This post was written by Gregory Vial, PhD Candidate in Information Systems and former database administrator at C3 Solutions.
It seems that every now and then new buzzwords pop up, whether in newspapers and magazines (yes, they still exist), the Internet and everyday conversations with people. Today, slightly irritated by some of the commercials I have been seeing in the media, I wanted to talk about Software as a Service, or SaaS.
When we are looking at the history of IT in organizations, it seems that our track record is somewhat mitigated. Failed implementations, delayed deliveries, budget overruns are only but a few examples of issues that C-level people think of when they hear about a “great new tech”. The very recent example of the major hiccups of the U.S. healthcare web platform springs to mind as I write this. All this happens despite the large sums of money thrown at these systems and the fact that they are developed by vendors who are supposedly highly competent. Heck, if I were a CIO, I would worry too when I hear about a “great new tech”…
It is with these images in mind that I want to talk about SaaS, what it can give, and what issues it may also trigger. The great promise of SaaS, like many pieces of software, is that it allows you to focus on the business rather than the technology. By moving some of the technological burden outside of your organization, you effectively free up some resources to do other, more interesting things (and by that I mean things that bring in $$$).
First, the idea behind SaaS is not really new. Basically, one pays to consume a service, except the service in this case is software. You may pay for it on a monthly basis, on a per transaction basis, or a combination of both. Either way, the promise of SaaS lies in the fact that the vendor takes care of the burden of maintaining the hardware and software infrastructure for you. In most cases, you will simply access the software via a browser interface.
In theory, this is a win-win, especially in models where pricing is proportional to usage. Use it more, pay more. Use it less, pay less. Doesn’t that sound great if you run a seasonal business? In the “old days”, the fancy equipment would sit largely idle most of the year while it would still require maintenance, upgrades, and incur other related costs (e.g., depreciation of asset).
NOTE: The Cerasis Rater, the Cerasis transportation management system, is considered a software as a service, but the price to use it does not increase as you have more users or use it more often. Our business model provides this software as a service, in conjunction with managed services such as claims, freight accounting, freight auditing, and carrier relations, and there is no cost to use our tool, only the cost of your freight invoice from us.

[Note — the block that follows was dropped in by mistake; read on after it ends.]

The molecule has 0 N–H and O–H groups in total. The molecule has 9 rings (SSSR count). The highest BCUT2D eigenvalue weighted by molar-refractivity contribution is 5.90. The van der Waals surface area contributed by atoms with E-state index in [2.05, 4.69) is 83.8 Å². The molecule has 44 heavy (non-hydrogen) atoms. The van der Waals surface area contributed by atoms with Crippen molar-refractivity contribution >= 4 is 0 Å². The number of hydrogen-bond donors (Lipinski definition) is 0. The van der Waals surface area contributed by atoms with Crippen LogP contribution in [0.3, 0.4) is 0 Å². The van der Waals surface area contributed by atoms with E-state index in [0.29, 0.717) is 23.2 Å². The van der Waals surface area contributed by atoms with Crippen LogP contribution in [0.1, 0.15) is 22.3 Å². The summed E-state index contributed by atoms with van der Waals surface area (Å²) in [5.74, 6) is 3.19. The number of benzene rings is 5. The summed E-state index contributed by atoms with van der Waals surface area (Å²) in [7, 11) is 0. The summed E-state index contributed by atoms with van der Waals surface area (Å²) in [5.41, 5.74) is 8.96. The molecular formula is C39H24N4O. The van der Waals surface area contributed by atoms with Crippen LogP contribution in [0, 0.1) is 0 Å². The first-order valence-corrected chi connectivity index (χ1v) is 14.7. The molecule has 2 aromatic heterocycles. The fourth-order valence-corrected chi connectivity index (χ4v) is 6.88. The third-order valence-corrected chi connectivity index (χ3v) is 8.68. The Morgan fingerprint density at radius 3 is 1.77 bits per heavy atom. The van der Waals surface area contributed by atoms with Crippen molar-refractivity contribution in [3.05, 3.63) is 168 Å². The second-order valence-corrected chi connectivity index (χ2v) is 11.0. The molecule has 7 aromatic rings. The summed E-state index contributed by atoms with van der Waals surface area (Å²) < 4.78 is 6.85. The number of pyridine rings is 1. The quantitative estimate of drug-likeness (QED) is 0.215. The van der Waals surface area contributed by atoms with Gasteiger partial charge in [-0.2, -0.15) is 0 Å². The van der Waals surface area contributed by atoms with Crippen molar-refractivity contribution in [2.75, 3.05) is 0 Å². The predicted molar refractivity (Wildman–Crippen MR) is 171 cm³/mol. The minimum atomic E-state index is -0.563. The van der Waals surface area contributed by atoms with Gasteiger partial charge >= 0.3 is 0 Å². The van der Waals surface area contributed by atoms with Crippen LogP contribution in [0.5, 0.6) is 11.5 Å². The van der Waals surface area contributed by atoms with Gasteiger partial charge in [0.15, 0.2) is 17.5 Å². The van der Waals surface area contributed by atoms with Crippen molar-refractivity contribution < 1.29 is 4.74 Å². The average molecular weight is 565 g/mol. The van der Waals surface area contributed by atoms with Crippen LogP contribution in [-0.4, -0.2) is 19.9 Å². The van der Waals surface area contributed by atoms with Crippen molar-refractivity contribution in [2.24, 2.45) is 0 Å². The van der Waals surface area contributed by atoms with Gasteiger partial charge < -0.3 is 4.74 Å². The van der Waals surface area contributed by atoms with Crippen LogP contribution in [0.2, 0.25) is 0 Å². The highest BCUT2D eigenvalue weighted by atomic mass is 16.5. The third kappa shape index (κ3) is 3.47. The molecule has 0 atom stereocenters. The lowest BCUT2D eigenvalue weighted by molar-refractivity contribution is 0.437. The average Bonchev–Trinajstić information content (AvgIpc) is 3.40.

But perhaps there is more to it than that… And I would argue that going for SaaS or switching some software needs to SaaS simply for the sake of money is probably not a good idea. If we look at IT as something that can potentially generate value for a business, it can take on a strategic value of its own. Instead, we often look at IT as a cost center that we want to keep under control. This is arguably a recipe for disappointment, unless your strategy is to compete exclusively on costs. And even then, Wal-Mart may compete on costs but its investments in IT are pretty impressive.
So the argument here is to look beyond the money you can save and look into the value you can create with SaaS. Perhaps this means that costs will not be lower with SaaS. However you may gain a competitive advantage. Take the example of an ERP (enterprise resource planning, e.g., SAP). ERPs are great but they are heavy and often effectively create templates for “best practices” that end up being followed by organizations implementing them. Bottom line, the best practice becomes the baseline for everybody and therefore, not a source of competitive advantage. If on the other hand, you do your homework and find a way to answer your business needs using a variety of interconnected pieces of software (e.g., some using SaaS, others not), you may not only retain but also create a competitive advantage. In other words, rather than using a standardized pipeline, you can assemble the puzzle yourself and truly shape it to your business’ needs.
So, to SaaS or not to SaaS? The question is more: what are your business needs? How can you answer them? If it turns out that a SaaS vendor holds the answer to these questions, then SaaS away. If not, then don’t. We tend to be blinded by the trendy things but the essence of conducting business has not changed. In that respect, one must find the technology that answers one’s needs rather than trying to fit a clunky piece of software for the sake of it.
There is some research that is starting to pop out on these issues. We are moving away from some of the technical questions related to SaaS and looking into the business questions that SaaS can help answer. This is a good thing, because we will be able to move away from the trendy toward the essential. So to finish on this, here are some of the questions which I think are relevant when considering going for SaaS. As you will see, many of these questions can deal with any piece of software, whether or not it is based on the SaaS model.
So, unlike what some of these commercials claim, there is no miracle, no silver bullet. SaaS is just another option availble to your business. It may be the best thing since sliced bread, but that is up to you to decide.
Written by Gregory Vial, PhD Candidate in Information Systems
Blog, originally posted at http://gregv2013.blogspot.ca/
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